He was found guilty in May 2011 of causing criminal damage to the vehicle, and given an 18-month conditional discharge and ordered to pay £1,800 in compensation.
He has now successfully appealed against the verdict at Bristol Crown Court.
Mr Gentry-Long said: ?No motive was ever established for a responsible pensioner with more than 50 years of safe firearms handling suddenly to take random potshots at a friendly neighbour?s property.?
?This was an appalling miscarriage of justice, and the past 18 months of my life have been a living nightmare. I am utterly ecstatic at this outcome of the appeal.?
Mr Gentry-Long was locked in a cell for seven hours before the charges were made, and later had his air rifle, other guns and ammunition seized by police, who revoked his firearms certificate.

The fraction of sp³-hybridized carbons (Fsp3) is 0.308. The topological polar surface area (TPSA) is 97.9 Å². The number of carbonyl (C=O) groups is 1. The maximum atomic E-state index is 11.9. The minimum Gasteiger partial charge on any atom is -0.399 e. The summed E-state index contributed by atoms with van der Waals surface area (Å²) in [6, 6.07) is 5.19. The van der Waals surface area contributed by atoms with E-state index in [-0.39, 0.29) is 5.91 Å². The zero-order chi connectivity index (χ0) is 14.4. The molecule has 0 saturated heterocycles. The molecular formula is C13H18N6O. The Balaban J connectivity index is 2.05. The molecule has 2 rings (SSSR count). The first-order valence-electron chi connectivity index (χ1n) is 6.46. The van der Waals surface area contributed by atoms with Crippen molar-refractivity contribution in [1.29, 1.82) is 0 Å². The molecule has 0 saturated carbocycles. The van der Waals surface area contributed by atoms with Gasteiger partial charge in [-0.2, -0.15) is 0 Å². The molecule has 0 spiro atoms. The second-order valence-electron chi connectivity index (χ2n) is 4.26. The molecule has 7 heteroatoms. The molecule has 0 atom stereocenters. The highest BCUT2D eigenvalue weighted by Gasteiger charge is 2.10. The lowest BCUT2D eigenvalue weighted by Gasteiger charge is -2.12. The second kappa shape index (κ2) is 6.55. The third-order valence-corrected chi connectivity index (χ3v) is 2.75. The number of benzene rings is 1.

However, during his appeal, a firearms expert said he believed the damage to the caravan could not have been caused by shots from Mr Gentry-Long?s air rifle.
Mr Gentry-Long said: “I felt deeply aggrieved at being accused of an offence I had nothing to do with, and of being convicted despite evidence to the contrary.”
“The police?s handling and presentation of evidence can be most kindly described as deeply disingenuous.”
His solicitor Matthew Graham, from Mowbray City Advocates, described the case against Mr Gentry-Long as ?hopeless?.
He said: ?Mr Gentry-Long always maintained his innocence and has finally been rightly vindicated. A circumstantial prosecution case collapsed in the face of forensic examination of the evidence.?
?Any investigation should follow all lines of enquiry. This one didn?t and wasted time and heartache has followed.?
Inspector Steve Mildren, of Avon and Somerset Police, said: ?We received a report of criminal damage and carried out a thorough and professional investigation. On the basis of that, the Crown Prosecution Service decided that a charge should be brought. We respect the decision of the court.?